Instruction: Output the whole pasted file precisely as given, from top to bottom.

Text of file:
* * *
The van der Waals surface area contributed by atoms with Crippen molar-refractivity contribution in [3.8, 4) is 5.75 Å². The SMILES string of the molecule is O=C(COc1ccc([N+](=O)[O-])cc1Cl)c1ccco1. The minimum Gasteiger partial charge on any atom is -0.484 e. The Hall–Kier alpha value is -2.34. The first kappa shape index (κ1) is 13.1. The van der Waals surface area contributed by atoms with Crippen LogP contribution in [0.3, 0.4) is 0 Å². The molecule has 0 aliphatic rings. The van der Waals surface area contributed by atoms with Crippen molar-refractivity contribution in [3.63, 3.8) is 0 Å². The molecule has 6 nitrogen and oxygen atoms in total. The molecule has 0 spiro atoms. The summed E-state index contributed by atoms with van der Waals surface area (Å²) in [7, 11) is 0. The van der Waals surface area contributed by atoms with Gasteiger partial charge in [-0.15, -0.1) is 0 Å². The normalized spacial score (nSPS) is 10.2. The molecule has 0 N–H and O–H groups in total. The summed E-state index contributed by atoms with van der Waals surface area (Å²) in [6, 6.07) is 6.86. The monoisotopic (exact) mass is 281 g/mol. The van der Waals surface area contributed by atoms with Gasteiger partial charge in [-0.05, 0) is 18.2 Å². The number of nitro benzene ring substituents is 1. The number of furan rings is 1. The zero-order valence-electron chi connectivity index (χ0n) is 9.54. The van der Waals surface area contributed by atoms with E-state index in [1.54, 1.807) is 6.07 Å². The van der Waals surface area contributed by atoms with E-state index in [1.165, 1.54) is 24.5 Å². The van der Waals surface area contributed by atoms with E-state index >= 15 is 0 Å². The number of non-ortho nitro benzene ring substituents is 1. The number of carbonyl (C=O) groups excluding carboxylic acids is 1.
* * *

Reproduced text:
The van der Waals surface area contributed by atoms with Crippen molar-refractivity contribution in [3.8, 4) is 5.75 Å². The SMILES string of the molecule is O=C(COc1ccc([N+](=O)[O-])cc1Cl)c1ccco1. The minimum Gasteiger partial charge on any atom is -0.484 e. The Hall–Kier alpha value is -2.34. The first kappa shape index (κ1) is 13.1. The van der Waals surface area contributed by atoms with Crippen LogP contribution in [0.3, 0.4) is 0 Å². The molecule has 0 aliphatic rings. The van der Waals surface area contributed by atoms with Crippen molar-refractivity contribution in [3.63, 3.8) is 0 Å². The molecule has 6 nitrogen and oxygen atoms in total. The molecule has 0 spiro atoms. The summed E-state index contributed by atoms with van der Waals surface area (Å²) in [7, 11) is 0. The van der Waals surface area contributed by atoms with Gasteiger partial charge in [-0.15, -0.1) is 0 Å². The normalized spacial score (nSPS) is 10.2. The molecule has 0 N–H and O–H groups in total. The summed E-state index contributed by atoms with van der Waals surface area (Å²) in [6, 6.07) is 6.86. The monoisotopic (exact) mass is 281 g/mol. The van der Waals surface area contributed by atoms with Gasteiger partial charge in [-0.05, 0) is 18.2 Å². The number of nitro benzene ring substituents is 1. The number of furan rings is 1. The zero-order valence-electron chi connectivity index (χ0n) is 9.54. The van der Waals surface area contributed by atoms with E-state index in [1.54, 1.807) is 6.07 Å². The van der Waals surface area contributed by atoms with E-state index in [1.165, 1.54) is 24.5 Å². The van der Waals surface area contributed by atoms with E-state index >= 15 is 0 Å². The number of non-ortho nitro benzene ring substituents is 1. The number of carbonyl (C=O) groups excluding carboxylic acids is 1.